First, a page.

Write down your feelings – Keeping a journal can be a great way to identify your stressors, solve problems, and release frustrations.   
      Exercise daily – At least 30 minutes of physical activity every day is good for your overall health and well-being.            
      Practice yoga or meditation – Set up a spot in your home where you can relax and be free of distractions.          
      Make time for your interests – Set an appointment with yourself on your weekly calendar so you can enjoy your hobbies or just relax. 
      Seek out support – The Alzheimer’s Association offers resources for in-person and online support groups for caregivers.
Caring for someone with Alzheimer’s disease can be incredibly difficult. Educate yourself as much as possible about the disease so you can know what to expect. Take an active role in your loved one's medical care and advocate for their needs. Get support from friends, family members, and professionals whenever things get tough. Finally, always make yourself a priority by practicing good self-care. By taking care of yourself, you’ll improve your ability to be a better caregiver and boost your overall quality of life.

Photo via Pixabay

Saturday, May 18, 2019

America's Mental Health and Medicare

Mental Health and Medicare: Know Your Options to Get the Care You Need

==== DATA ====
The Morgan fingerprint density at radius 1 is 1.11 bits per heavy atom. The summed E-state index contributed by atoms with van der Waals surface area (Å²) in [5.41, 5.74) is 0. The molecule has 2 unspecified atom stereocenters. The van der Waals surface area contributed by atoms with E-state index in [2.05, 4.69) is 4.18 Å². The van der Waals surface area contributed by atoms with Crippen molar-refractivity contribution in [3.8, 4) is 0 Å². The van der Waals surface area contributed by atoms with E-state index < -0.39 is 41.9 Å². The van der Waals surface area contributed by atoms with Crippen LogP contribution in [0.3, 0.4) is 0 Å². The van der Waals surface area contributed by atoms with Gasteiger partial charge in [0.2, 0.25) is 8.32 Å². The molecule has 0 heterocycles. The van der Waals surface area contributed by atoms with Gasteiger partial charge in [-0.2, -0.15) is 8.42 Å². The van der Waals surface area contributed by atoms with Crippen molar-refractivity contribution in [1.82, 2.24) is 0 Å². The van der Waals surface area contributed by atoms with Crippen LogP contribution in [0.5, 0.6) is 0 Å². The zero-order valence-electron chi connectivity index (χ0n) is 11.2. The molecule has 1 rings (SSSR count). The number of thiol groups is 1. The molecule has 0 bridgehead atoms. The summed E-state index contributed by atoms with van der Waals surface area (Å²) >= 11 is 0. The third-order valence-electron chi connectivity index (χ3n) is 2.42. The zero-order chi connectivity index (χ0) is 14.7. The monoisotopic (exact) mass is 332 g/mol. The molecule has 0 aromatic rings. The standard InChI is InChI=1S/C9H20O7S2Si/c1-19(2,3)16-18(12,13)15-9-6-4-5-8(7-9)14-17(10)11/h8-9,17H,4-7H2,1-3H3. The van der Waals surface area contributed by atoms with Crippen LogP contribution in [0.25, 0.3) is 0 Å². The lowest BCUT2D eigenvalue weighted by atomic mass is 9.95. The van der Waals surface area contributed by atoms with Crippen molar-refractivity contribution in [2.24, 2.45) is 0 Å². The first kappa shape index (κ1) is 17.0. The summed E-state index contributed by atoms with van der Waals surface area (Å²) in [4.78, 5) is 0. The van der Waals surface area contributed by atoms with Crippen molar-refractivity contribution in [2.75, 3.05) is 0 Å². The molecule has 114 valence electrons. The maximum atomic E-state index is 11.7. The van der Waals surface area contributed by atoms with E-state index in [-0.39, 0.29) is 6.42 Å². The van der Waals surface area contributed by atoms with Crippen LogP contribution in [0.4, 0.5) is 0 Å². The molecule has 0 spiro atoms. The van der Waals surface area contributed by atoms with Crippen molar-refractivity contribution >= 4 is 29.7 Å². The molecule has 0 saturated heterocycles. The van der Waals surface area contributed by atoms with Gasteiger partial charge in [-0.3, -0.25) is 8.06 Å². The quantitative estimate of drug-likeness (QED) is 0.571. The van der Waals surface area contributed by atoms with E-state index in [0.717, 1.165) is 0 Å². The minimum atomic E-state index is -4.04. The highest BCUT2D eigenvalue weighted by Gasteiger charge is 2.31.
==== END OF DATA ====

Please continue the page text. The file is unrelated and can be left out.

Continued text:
Authored by Teresa Greenhill

Medicare is an invaluable benefit for seniors or those with disabilities, but navigating the process of enrolling and understanding benefits isn’t always easy. Even if you start to get the hang of Medicare basics, coverage can still be confusing. This is especially true when it comes to mental health coverage. While individual screenings are covered and other care is not, it's essential for anyone accessing Medicare to know what's available to them so they can get the mental health care treatment — or any other treatment — they need to live life to the fullest.

Understanding Your Options

Anyone who has Medicare is eligible for some mental health screenings and treatment, but the type of care and the cost varies depending on your plan. If you have Original Medicare (Medicare Part A and B), you can get a free depression screening each year through your primary care physician. In addition to the screening, you can access counseling services through approved providers. You are responsible for paying 20 percent of the Medicare-approved amount for these services, and you may also have a copayment or coinsurance for some services.